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    Feeling Glum in Your Current Architect or Design Job? Here's How to Beat the Blues, Stop Working Overtime, and Earn a Decent Salary

    David C. McFadden
    Feb 5, '20 5:06 PM EST

    An architect job can take a lot out of us when we aren’t earning what we want. 

    Most architects would agree, the hours are long and sometimes the compensation doesn’t meet par. That doesn’t mean that we can’t find ways to get more from our architect career. 

    The Bureau of Labor Statistics states that the architect salary for 2019 averaged around $79,380 per year and pays approximately $38.16 per hour. While the highest-paid architect might make much more per year than the average, most architects may feel pressured to reach this standard within their current job. 

    There are several reasons we may miss the mark. Before we go further into it, let’s take a look at why an architect job can become so demanding.  

    Why Do Architect Jobs Require So Much Time? 

    Since much of their time is spent working long hours on a high-priority project for their employer, architects' schedules become arduous and taxing.  

    Architects can quickly become absorbed into their work and lose track of how many hours they’re putting in. If we have a time-sensitive project, our employer often won’t compensate us for off-the-clock hours we put in. On top of it all, we’re still managing other duties. 

    An architect job isn’t just a job, it’s a big responsibility to commit to our employer's demands. The trick to staying on top of it all comes with experience and managing our time on the job.  

    3 Ways an Architect Can Improve Overtime Schedules

    Before we can focus on our time management, we need to consider what responsibilities we’re juggling at once and reorganize everything accordingly. Here are some steps we can take to increase our architect salary per hour.  

    1. Make To-Do Lists Each Day

    If we know we have a tight ship for the day, we’re going to get overwhelmed and stressed trying to remember everything. A great way to cope with days like this is to write a list of tasks that need to be done and set out to complete each one in order.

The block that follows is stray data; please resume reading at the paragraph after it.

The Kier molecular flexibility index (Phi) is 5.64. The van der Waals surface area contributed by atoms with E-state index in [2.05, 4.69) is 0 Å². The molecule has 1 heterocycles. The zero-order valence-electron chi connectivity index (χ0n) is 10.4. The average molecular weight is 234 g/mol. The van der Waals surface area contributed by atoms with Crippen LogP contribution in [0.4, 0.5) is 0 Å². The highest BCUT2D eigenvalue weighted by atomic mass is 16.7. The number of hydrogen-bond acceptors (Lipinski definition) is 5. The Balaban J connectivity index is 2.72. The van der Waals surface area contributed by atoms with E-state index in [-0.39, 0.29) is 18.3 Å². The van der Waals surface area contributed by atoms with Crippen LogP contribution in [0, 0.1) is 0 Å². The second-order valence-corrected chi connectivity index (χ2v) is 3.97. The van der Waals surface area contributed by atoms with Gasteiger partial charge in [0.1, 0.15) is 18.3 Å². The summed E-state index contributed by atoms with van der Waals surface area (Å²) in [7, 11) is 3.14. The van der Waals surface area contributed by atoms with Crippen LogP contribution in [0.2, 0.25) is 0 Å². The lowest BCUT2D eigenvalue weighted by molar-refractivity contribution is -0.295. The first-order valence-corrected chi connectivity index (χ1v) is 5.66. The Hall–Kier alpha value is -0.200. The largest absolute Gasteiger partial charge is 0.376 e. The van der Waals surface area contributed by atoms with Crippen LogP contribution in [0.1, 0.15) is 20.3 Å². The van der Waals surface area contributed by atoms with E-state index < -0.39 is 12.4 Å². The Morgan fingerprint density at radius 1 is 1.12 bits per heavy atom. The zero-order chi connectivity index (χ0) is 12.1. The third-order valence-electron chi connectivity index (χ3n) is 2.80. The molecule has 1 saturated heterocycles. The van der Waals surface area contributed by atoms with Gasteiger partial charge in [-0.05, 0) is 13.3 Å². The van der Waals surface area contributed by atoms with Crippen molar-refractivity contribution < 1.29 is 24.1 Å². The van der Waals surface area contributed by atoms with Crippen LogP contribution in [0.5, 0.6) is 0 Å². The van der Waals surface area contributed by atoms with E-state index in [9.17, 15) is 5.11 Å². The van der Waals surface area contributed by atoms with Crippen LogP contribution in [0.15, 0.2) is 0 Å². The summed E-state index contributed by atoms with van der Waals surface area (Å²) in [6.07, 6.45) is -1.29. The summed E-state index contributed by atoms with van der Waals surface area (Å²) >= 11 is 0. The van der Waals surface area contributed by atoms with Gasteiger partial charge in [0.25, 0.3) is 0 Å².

Don’t skip steps on the list unless it’s necessary. Just focus on the single task at hand and the work will get done without spending too much time fixing errors. 

    2. Tackle Less Essential Tasks Later

    When an architect job or task doesn’t require our immediate attention, we can usually put it off for another day. However, if we put it off for too long, it will eventually mess with the future tasks our employer gives us. 

    That's why we should focus mainly on the large tasks when we're on the clock and finish up the simple tasks once we have free time. Our employer will be more than glad to accommodate a higher salary for us if we finish the high-priority tasks on time.  

    3. Allow Time to Recharge 

    Some days we need to recharge so we can continue to present our best work to our employer. It’s normal to become overwhelmed in the middle of a large project or when we need to fix our mistakes. 

    Identifying our limits and knowing when to breathe can make a massive difference in the outcome of a project. Don't be afraid to ask for time off if you notice that your job performance is lacking. 

    Let Us Help You Achieve a Higher Architect Pay Scale 

    Managing an architect job isn’t simple. We know what it’s like to be under pressure to complete our best work and perfect the finer details. Allow our dedicated staffing team to assist you with time management issues so you can enjoy your career to the fullest. 

    They All Gotten Jobs


      1 Featured Comment

      All 4 Comments


      An "architect job," you say? That "meet[s] par," you say?

      Where sign?

      Feb 11, 20 2:06 pm  · 
      ( o Y o )

      I thought he was going to recommend getting a real job.

      Feb 13, 20 10:13 am  · 
      Featured Comment

      Fast forward two months into a pandemic and growing economic chaos.

      Still have a job?  If so, f*ck glum and feel grateful instead.

      Apr 3, 20 12:42 pm  · 

      ^ Context is everything.

      Apr 3, 20 12:52 pm  · 

      back in 09' any architecture job was a dream job, in 2020 it's the same. Many who graduated in 2014' and after are now experiencing what we went through then. The key is to go the extra mile, then run 10 more. 

      Apr 5, 20 11:00 pm  · 

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